More evidence on how to change people’s minds on immigration

Stories based on personal experience and distrust of economic statistics are central to negative perceptions of immigration in the UK. That’s the finding of new research reported on by Heather Rolfe, who leads the Social Policy team at the National Institute of Economic and Social Research.

Although the past five years have seen a big shift towards a more liberal attitude towards immigration in the UK, there is still widespread hostility. It’s a hostility that is often resistant to the facts around the net benefits of immigration.

One reason for this is that a significant chunk of people hostile to immigration discount evidence that contradicts their views. ‘Only’ half do, but that’s still a big chunk.

A second reason is that the costs and benefits of immigration are distributed unequally. Immigration is a net benefit for the economy and our country’s wealth but those benefits don’t flow to everyone, and in fact, the evidence points towards the less well off you are, the more likely you are to be one of the losers rather than gainers. There’s a failure of our political and social systems at the heart of this reaction.

But there is a geographic curiosity to this point. For those who are most vocal about how awful immigration is tend to be from areas where it is lowest. People in areas with low immigration don’t have as many positive stories of meeting immigrants to counter stereotypes, but they do have plenty of personal experience of public services under stress – which they blame on immigration. The genuine benefits feel remote, the claimed drawbacks feel close and personal.

As Heather Rolfe writes of the people in her research, from a heavily Leave voting area:

They saw the main impact of EU immigration as economic, in terms of impacts on jobs, wages, and public services and their views on this did not change as a result of considering the evidence. They recognised the need for skills, and not just highly skilled migrants. But the impact on public services was an issue of considerable concern which did not shift: many participants not only believed that some migrants were a net drain on public services, they also believed that some groups of migrants, though not necessarily from the EU, enjoy priority access to health and housing…

There’s a strong strand of argument that narratives, not facts, are most effective in forming and changing opinion. But we found the most influential narratives were generated by participants themselves, gathered in their daily lives and not through mainstream or social media. Our focus group participants had an implicit hierarchy of evidence, where personal experiences and anecdotes are at the top, followed by media stories and statistical information at the bottom. Participants had a store of such evidence from the accounts of friends, family and acquaintances, which they used to support specific and popular themes around migration impacts. These included migrants being given priority for housing, knife gangs and bogus asylum seekers.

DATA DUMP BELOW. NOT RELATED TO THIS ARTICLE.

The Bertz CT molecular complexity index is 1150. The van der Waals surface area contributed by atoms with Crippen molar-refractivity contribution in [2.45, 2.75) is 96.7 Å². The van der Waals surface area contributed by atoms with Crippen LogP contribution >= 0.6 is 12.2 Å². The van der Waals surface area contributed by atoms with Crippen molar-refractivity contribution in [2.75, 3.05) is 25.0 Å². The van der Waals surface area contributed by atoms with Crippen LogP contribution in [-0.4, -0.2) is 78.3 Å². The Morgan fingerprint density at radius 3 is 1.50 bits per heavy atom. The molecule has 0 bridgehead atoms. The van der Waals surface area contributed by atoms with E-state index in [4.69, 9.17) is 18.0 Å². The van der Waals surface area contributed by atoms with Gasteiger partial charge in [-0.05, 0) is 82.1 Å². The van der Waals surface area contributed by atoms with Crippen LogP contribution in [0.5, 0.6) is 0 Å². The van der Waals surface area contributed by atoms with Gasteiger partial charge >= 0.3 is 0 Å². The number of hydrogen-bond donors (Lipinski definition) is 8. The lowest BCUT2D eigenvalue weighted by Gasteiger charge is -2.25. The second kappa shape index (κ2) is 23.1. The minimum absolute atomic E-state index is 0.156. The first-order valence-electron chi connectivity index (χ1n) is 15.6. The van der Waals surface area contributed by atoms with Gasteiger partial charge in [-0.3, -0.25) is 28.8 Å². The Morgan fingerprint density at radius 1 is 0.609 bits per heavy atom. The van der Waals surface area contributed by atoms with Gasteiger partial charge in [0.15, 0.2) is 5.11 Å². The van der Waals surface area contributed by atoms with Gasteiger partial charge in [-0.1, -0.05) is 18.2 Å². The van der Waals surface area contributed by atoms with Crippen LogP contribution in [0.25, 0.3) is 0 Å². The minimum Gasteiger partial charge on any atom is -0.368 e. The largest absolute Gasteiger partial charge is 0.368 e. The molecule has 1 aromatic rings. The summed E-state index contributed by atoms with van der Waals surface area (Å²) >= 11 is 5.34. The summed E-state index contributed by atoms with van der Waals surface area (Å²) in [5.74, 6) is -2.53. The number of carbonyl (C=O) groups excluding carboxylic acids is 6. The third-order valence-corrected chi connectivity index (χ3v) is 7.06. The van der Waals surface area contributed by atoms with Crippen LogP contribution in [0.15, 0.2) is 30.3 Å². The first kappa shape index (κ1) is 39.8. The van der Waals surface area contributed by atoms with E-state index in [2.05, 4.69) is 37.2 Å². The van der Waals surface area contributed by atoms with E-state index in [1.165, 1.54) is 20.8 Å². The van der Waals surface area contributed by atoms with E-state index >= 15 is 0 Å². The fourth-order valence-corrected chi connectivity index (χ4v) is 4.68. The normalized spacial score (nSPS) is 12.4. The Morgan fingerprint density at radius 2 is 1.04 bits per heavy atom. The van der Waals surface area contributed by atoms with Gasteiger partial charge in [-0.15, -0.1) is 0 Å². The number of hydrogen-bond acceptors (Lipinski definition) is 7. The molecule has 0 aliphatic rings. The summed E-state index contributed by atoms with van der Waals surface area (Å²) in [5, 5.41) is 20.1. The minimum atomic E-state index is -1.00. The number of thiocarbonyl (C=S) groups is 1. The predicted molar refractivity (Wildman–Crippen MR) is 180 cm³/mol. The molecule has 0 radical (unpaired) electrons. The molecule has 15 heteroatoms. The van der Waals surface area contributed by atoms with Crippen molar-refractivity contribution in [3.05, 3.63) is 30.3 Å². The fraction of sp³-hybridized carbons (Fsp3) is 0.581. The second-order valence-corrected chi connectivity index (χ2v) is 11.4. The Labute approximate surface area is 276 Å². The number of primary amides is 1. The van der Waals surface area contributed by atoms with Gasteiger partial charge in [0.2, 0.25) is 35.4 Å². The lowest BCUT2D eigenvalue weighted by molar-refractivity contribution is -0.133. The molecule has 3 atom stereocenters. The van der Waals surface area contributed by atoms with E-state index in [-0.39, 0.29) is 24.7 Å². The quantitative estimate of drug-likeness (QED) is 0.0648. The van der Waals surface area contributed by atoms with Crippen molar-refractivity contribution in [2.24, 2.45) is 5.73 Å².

Distortions, exaggerations and myths about immigrants are more powerful the fewer you meet. Hence their power and political impact is greatest in the areas with the fewest immigrants.

A bad mistake, however, would be to conclude, therefore, that such people are stupid and to insult them. For that’s to close down a debate people are willing to have – and to be persuaded in. As Rolfe adds:

Many participants felt they did not have enough opportunity to discuss immigration and that the current debate is polarised. They enjoyed taking part in the focus groups and said they welcomed the opportunity to hear others’ views. While there is clearly a selection effect, it may indicate a more general public interest in discussing immigration in some form of public setting, as suggested recently by British Future, and in improving the quality of the debate.

And we should also not ignore the role that facts can play in the immigration debate. Despite criticisms of [a fact-based] video, around half of participants who filled out the follow-up survey two weeks after the focus groups said that they felt they had learned something from it.

In other words, engage constructively, discuss don’t hector, and bring in personal stories to illustrate facts. That’s the way to continue the shift towards pro-immigration views in the UK.

One response to “More evidence on how to change people’s minds on immigration”

  1. It is interesting that in New Zealand in the late 1940’s and 1950’s the words used about immigrants were pretty much the same as we hear now. “Lazy and won’t work”, “take our jobs”, “only here for the benefits”, “get Government Housing before New Zealanders”. Same words, same contradictions but firmly believed by a large proportion of the population. Who were the immigrants New Zealander’s were complaining about? Immigrants from the UK, the so called “£10 Poms”. (It cost £10 for the boat fare to NZ). Nothing really changes about immigration!

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